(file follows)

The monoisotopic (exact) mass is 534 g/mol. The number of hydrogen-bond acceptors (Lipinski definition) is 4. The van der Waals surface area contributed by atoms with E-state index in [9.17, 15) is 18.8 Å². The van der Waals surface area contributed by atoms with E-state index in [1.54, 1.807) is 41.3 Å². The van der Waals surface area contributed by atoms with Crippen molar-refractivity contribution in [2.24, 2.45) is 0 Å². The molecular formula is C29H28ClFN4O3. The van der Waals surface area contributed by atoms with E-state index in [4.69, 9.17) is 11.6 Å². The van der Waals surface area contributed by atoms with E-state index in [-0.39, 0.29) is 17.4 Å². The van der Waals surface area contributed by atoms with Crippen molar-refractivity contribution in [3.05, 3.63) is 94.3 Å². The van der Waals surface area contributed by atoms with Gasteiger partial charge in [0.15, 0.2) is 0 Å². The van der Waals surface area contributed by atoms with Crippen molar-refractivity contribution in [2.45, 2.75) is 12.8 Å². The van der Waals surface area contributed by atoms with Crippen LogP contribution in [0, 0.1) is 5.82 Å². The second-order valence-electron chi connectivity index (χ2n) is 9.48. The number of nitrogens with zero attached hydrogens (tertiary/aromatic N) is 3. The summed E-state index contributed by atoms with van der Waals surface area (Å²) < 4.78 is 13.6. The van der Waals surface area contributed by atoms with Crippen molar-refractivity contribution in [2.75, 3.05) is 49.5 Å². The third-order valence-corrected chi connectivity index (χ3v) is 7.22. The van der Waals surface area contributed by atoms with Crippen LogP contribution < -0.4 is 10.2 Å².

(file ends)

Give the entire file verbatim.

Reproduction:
The monoisotopic (exact) mass is 534 g/mol. The number of hydrogen-bond acceptors (Lipinski definition) is 4. The van der Waals surface area contributed by atoms with E-state index in [9.17, 15) is 18.8 Å². The van der Waals surface area contributed by atoms with E-state index in [1.54, 1.807) is 41.3 Å². The van der Waals surface area contributed by atoms with Crippen molar-refractivity contribution in [2.24, 2.45) is 0 Å². The molecular formula is C29H28ClFN4O3. The van der Waals surface area contributed by atoms with E-state index in [4.69, 9.17) is 11.6 Å². The van der Waals surface area contributed by atoms with E-state index in [-0.39, 0.29) is 17.4 Å². The van der Waals surface area contributed by atoms with Crippen molar-refractivity contribution in [3.05, 3.63) is 94.3 Å². The van der Waals surface area contributed by atoms with Gasteiger partial charge in [0.15, 0.2) is 0 Å². The van der Waals surface area contributed by atoms with Crippen molar-refractivity contribution in [2.45, 2.75) is 12.8 Å². The van der Waals surface area contributed by atoms with Crippen LogP contribution in [0, 0.1) is 5.82 Å². The second-order valence-electron chi connectivity index (χ2n) is 9.48. The number of nitrogens with zero attached hydrogens (tertiary/aromatic N) is 3. The summed E-state index contributed by atoms with van der Waals surface area (Å²) < 4.78 is 13.6. The van der Waals surface area contributed by atoms with Crippen molar-refractivity contribution in [2.75, 3.05) is 49.5 Å². The third-order valence-corrected chi connectivity index (χ3v) is 7.22. The van der Waals surface area contributed by atoms with Crippen LogP contribution < -0.4 is 10.2 Å².